Page:Popular Science Monthly Volume 10.djvu/604

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586
THE POPULAR SCIENCE MONTHLY.

question to that as to species. It is not necessarily each time a different people, but sometimes the same, at first using a more simple and then a more complex implement. All mankind have not progressed equally. Some are in the Stone age now. There have been arrests in development, and a comparison of the points which the different races have reached will show the differences in standing between them. In Europe, Lyell has given a very complete account of the different kinds of implements found in one locality, the valley of the Somme. In the peat-bogs on either side of the river are found Roman weapons, belonging to the age of metals. In the gravel and clay-beds below, polished and rough stone implements are found. In North America the iron tools are wanting. The Indian was in the Stone age at the advent of Europeans. The Mound-builders had used copper, but the process of smelting and the use of iron had not been reached by them.[1]

 
QUATERNARY.
AGE OF MAN.
Autocene.
Holocene.
Pleistocene.
Ice-Period.

Alluvium.
Age of Metals.

Peat-beds.
Neolithic implements.
Mastodon.

Gravel-beds.
Paleolithic implements.
Horse.

Unstratified drift.
Paleolithic implements.
Reindeer.

 
TERTIARY.
AGE OF MAMMALS.
Pliocene.
Miocene.
Eocene.

Horse.
Pliohippus.
Protohippus.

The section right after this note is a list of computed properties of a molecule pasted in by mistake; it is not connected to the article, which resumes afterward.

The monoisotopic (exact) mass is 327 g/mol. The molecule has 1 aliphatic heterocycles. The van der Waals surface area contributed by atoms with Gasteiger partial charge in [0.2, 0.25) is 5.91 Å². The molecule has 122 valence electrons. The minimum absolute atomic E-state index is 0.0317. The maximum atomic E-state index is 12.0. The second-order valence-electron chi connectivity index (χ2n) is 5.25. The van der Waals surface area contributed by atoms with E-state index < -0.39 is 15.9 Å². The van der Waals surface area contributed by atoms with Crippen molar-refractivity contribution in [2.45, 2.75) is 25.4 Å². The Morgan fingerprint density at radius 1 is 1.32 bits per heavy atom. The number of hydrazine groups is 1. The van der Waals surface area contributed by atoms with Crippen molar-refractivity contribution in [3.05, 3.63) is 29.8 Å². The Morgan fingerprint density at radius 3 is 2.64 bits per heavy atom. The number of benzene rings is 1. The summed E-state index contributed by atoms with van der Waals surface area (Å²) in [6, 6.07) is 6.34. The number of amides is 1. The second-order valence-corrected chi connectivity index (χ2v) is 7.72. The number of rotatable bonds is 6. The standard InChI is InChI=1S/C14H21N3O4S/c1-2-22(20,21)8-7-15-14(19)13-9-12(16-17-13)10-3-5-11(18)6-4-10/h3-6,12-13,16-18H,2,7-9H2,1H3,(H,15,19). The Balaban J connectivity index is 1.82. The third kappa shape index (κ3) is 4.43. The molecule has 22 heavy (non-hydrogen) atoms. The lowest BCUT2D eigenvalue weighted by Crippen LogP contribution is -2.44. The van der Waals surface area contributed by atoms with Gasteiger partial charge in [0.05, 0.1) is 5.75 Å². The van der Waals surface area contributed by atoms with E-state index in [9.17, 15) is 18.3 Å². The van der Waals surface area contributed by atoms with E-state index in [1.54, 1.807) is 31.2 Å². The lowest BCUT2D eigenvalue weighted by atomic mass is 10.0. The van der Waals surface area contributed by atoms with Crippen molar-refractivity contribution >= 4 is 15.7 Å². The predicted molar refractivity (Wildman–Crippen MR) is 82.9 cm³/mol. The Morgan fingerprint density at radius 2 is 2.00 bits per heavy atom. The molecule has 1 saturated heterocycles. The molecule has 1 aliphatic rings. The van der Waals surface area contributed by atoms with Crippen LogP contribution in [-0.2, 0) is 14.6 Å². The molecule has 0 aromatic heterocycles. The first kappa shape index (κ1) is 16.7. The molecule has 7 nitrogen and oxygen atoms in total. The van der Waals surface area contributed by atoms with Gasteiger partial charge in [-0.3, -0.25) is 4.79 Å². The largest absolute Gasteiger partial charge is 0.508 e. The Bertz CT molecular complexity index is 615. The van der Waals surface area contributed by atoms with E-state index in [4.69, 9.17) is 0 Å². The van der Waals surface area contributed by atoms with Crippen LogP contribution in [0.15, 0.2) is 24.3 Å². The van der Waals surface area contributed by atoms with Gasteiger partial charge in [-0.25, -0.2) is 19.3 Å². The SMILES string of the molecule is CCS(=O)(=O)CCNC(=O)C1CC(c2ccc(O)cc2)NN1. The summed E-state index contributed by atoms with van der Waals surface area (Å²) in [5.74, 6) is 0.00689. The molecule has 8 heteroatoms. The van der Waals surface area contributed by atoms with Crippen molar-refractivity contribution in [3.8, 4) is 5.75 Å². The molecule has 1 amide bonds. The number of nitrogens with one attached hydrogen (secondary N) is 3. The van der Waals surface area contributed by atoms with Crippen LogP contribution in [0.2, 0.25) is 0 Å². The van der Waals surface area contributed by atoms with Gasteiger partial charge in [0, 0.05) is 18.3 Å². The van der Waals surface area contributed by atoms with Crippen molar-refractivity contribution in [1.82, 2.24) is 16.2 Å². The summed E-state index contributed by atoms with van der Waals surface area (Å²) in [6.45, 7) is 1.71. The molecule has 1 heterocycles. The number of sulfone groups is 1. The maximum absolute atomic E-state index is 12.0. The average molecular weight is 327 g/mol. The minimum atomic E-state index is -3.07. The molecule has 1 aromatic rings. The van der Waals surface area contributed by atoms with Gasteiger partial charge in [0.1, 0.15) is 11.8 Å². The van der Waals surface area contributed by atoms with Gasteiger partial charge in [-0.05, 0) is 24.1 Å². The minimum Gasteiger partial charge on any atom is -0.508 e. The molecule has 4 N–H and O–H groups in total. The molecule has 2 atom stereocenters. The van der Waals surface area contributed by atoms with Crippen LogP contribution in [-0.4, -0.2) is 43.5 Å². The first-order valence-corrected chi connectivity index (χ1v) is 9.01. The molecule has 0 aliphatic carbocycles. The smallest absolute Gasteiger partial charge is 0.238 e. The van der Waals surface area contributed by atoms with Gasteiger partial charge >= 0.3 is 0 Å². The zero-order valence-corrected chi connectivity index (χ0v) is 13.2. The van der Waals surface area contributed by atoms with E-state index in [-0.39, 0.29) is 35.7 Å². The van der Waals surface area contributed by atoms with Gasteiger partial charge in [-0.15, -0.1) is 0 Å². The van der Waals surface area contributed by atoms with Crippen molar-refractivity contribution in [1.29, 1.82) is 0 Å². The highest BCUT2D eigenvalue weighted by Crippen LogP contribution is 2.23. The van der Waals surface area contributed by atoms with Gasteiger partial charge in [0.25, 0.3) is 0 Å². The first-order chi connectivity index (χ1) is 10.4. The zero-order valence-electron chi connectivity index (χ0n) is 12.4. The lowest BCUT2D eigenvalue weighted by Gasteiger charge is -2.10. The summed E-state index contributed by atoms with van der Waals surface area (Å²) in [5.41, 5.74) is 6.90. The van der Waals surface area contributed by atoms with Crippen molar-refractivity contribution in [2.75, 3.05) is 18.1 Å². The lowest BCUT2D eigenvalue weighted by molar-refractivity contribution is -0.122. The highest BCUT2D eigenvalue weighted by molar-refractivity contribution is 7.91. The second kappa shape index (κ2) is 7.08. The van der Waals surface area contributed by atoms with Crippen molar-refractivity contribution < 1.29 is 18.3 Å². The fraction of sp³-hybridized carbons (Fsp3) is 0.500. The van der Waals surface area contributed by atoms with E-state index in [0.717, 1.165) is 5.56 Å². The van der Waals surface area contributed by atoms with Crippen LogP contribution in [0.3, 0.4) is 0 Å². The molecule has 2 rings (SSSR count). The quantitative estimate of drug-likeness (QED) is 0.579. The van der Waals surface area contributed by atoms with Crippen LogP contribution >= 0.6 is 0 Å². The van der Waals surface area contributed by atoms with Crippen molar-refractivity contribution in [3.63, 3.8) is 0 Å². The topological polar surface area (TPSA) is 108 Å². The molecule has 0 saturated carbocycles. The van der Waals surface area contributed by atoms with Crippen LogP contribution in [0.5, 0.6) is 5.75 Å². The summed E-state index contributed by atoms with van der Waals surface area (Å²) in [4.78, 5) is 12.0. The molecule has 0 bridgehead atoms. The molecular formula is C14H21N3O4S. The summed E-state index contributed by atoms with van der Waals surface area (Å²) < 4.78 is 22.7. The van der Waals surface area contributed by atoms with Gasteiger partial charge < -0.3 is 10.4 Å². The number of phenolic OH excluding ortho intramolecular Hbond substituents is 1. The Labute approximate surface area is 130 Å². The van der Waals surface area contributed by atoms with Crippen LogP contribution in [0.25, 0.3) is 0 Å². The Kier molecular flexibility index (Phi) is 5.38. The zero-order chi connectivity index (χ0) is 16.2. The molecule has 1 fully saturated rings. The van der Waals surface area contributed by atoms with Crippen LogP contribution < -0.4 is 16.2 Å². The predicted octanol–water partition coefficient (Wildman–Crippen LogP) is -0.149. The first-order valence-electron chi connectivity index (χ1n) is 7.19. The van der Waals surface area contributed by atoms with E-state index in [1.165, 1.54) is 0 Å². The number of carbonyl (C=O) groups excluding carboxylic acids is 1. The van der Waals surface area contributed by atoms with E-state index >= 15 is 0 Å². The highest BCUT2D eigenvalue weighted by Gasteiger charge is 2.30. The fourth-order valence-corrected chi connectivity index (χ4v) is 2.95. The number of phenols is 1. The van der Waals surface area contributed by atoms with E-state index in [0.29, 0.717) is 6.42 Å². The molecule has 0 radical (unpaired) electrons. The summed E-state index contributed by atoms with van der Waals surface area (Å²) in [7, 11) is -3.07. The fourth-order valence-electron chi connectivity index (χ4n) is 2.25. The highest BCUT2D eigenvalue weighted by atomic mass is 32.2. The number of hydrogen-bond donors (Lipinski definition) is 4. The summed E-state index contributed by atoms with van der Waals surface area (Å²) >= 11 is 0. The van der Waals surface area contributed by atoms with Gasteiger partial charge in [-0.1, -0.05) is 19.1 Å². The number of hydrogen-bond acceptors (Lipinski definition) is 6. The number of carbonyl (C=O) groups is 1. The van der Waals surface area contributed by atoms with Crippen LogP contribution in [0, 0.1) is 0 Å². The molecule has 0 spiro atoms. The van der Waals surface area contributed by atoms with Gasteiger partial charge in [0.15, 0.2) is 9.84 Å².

Miohippus.
Mesohippus.
Brontotherium.

Orohippus.
Eohippus.
Coryphodon.
Tillotherium.
Dinoceras.

 

In the accompanying diagram, while I have indicated the geological succession of the implements of man, you must bear in mind that, since stone implements are yet used in some parts of the world, they are there found in surface or alluvial deposits. But for our race the Stone age has passed, and, to find in Europe the implements our forefathers used, we must go in most cases into lower than surface-beds. And Dr. Abbott has drawn attention to the fact that there is a great similarity between the North American and European rough-stone implements. This does not indicate so much identity of

  1. The difficulty of supposing man to have been originally introduced into North America during the Quaternary lies in the fact that he was most probably in the Paleolithic age when the migration was made. This difficulty vanishes, if, as I suppose, man entered upon possession of this continent during the Pliocene, before the Ice period had interfered with a passage from the north by land. This will leave us free to consider the American civilizations indigenous.